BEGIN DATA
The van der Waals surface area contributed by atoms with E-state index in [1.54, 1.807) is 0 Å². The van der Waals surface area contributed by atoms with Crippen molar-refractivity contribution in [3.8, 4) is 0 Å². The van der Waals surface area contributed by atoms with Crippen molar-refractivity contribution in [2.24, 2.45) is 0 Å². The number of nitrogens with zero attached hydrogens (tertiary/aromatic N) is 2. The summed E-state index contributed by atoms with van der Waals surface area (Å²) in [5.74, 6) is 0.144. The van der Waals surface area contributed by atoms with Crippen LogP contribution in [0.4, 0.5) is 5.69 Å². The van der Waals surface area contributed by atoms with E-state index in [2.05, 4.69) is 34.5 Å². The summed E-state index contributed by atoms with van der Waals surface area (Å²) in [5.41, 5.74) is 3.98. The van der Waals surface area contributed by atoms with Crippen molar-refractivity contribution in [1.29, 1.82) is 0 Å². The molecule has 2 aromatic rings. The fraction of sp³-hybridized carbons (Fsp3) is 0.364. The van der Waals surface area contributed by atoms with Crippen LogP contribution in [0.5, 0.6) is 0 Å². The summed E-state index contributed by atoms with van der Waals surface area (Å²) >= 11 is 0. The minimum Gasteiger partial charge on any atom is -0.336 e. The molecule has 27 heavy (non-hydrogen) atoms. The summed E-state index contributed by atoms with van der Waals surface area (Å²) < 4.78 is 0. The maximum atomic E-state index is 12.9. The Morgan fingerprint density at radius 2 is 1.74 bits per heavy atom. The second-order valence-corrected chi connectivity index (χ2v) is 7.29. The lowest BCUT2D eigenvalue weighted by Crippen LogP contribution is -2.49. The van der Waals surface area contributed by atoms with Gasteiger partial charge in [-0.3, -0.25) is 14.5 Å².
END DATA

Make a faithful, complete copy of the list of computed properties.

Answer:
The van der Waals surface area contributed by atoms with E-state index in [1.54, 1.807) is 0 Å². The van der Waals surface area contributed by atoms with Crippen molar-refractivity contribution in [3.8, 4) is 0 Å². The van der Waals surface area contributed by atoms with Crippen molar-refractivity contribution in [2.24, 2.45) is 0 Å². The number of nitrogens with zero attached hydrogens (tertiary/aromatic N) is 2. The summed E-state index contributed by atoms with van der Waals surface area (Å²) in [5.74, 6) is 0.144. The van der Waals surface area contributed by atoms with Crippen LogP contribution in [0.4, 0.5) is 5.69 Å². The van der Waals surface area contributed by atoms with E-state index in [2.05, 4.69) is 34.5 Å². The summed E-state index contributed by atoms with van der Waals surface area (Å²) in [5.41, 5.74) is 3.98. The van der Waals surface area contributed by atoms with Crippen molar-refractivity contribution in [1.29, 1.82) is 0 Å². The molecule has 2 aromatic rings. The fraction of sp³-hybridized carbons (Fsp3) is 0.364. The van der Waals surface area contributed by atoms with Crippen LogP contribution in [0.5, 0.6) is 0 Å². The summed E-state index contributed by atoms with van der Waals surface area (Å²) >= 11 is 0. The minimum Gasteiger partial charge on any atom is -0.336 e. The molecule has 27 heavy (non-hydrogen) atoms. The summed E-state index contributed by atoms with van der Waals surface area (Å²) < 4.78 is 0. The maximum atomic E-state index is 12.9. The Morgan fingerprint density at radius 2 is 1.74 bits per heavy atom. The second-order valence-corrected chi connectivity index (χ2v) is 7.29. The lowest BCUT2D eigenvalue weighted by Crippen LogP contribution is -2.49. The van der Waals surface area contributed by atoms with Gasteiger partial charge in [-0.3, -0.25) is 14.5 Å².